Sisterhood by Abigail Beard

Image result for legally blonde elle and pauletteOver winter break, I watched Legally Blonde for the first time. I was amazed at how the film showed Elle not as just a “dumb blonde” sorority girl, but as a complex, smart, fashion merchandising student who had been destined by her parents and by society to be a rich housewife. Instead, we see her develop friendships in the least likely places.

She formed a friendship with Mrs. Windham, the woman she was supposed to be representing, and getting her alibi in the process. Instead of sharing it, though, she keeps Mrs. Windham’s damaging secret, one that might have won the case. The trust Elle fostered with her client ended up promoting her to head lawyer.

The girl she hated the most, Warner’s new fiance, became her friend after seeing how Elle protected Mrs. Windham. That kindness earned her an ally and resulted in a surprising revelation about Warner’s admission to Harvard.

Paulette the nail tech became her friend and Elle ended up helping her take back her possessions from a failed relationship. This friendship led to the birth of Elle’s goddaughter.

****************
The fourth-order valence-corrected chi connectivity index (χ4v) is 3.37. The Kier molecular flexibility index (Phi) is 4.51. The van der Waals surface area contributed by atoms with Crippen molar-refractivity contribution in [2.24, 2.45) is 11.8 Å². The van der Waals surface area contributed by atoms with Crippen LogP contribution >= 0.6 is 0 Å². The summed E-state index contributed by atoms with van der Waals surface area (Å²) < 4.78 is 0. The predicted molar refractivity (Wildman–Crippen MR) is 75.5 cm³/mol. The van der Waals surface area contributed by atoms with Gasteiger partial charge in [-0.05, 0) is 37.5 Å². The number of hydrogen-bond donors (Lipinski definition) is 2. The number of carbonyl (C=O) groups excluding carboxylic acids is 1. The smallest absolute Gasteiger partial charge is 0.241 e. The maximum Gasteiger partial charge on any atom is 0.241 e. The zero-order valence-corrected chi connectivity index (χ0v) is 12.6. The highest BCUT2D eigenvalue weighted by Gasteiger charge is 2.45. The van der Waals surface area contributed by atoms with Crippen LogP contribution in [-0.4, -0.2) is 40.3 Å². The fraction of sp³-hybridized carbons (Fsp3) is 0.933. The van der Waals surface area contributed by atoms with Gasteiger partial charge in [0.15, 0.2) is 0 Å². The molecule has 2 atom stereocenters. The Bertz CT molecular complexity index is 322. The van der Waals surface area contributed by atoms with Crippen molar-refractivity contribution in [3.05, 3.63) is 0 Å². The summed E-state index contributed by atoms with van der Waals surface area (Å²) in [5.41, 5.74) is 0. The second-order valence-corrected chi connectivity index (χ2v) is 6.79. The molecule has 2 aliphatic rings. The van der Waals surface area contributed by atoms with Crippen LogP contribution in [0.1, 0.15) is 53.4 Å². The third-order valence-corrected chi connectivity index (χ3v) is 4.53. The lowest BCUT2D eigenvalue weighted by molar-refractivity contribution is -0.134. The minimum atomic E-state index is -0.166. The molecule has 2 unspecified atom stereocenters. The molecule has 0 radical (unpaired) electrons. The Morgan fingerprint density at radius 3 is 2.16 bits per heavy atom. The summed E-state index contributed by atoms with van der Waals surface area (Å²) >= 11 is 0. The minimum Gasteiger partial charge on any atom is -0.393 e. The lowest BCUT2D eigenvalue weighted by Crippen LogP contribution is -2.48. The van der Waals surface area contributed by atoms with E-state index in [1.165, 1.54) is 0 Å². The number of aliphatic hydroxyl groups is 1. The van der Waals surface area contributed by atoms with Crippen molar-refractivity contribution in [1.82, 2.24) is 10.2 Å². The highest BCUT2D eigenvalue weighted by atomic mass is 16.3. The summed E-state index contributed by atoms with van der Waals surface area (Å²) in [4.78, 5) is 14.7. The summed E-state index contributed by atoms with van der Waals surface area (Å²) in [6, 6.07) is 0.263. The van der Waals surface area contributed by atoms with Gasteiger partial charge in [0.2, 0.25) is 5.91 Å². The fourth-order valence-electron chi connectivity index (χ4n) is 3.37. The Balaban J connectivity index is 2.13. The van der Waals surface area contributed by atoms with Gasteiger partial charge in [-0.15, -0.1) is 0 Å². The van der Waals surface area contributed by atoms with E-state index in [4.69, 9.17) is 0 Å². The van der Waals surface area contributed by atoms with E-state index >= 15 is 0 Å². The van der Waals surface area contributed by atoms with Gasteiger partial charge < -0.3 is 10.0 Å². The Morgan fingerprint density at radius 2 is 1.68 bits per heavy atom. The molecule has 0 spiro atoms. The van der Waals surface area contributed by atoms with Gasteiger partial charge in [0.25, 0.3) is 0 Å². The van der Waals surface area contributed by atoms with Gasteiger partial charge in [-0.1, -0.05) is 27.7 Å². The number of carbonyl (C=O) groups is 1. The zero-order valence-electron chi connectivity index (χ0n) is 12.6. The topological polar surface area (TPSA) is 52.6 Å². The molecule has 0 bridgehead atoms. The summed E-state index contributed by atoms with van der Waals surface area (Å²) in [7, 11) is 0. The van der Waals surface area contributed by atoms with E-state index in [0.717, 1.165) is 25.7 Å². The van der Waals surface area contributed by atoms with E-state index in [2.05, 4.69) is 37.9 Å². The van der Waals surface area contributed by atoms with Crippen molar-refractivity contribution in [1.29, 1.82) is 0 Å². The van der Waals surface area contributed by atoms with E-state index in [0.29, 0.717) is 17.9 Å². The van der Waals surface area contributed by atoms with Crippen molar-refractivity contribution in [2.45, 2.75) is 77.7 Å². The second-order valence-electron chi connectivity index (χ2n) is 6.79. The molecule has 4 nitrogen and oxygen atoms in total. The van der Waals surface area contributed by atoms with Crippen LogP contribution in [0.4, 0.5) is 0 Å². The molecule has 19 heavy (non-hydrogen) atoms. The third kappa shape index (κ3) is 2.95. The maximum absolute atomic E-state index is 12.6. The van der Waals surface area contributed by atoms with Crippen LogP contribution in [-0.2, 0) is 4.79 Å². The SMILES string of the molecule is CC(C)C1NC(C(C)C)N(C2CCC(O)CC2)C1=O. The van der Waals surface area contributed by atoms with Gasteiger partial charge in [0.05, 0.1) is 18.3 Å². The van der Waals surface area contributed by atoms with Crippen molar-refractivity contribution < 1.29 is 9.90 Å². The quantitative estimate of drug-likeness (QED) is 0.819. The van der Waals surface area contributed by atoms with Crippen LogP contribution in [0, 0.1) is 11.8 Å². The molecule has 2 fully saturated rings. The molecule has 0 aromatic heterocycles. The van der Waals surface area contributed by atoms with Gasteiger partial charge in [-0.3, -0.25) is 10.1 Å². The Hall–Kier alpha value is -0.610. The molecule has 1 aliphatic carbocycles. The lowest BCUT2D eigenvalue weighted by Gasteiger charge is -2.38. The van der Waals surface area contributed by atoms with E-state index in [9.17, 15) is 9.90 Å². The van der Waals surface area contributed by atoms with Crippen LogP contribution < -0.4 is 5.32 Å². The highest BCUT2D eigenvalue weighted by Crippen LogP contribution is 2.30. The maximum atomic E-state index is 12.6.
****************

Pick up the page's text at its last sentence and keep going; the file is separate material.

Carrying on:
Elle’s friendships all rewarded her in turn, helping her through the male dominated field of law and encouraging her to go on despite the taunts from her boyfriend and her professors that she wasn’t enough.

Sisterhood is so important to me because we as women have to stand up for each other. We have to love each other because, at the end of the day in this world ruled by rich white men, who is going to love us if we don’t love ourselves?

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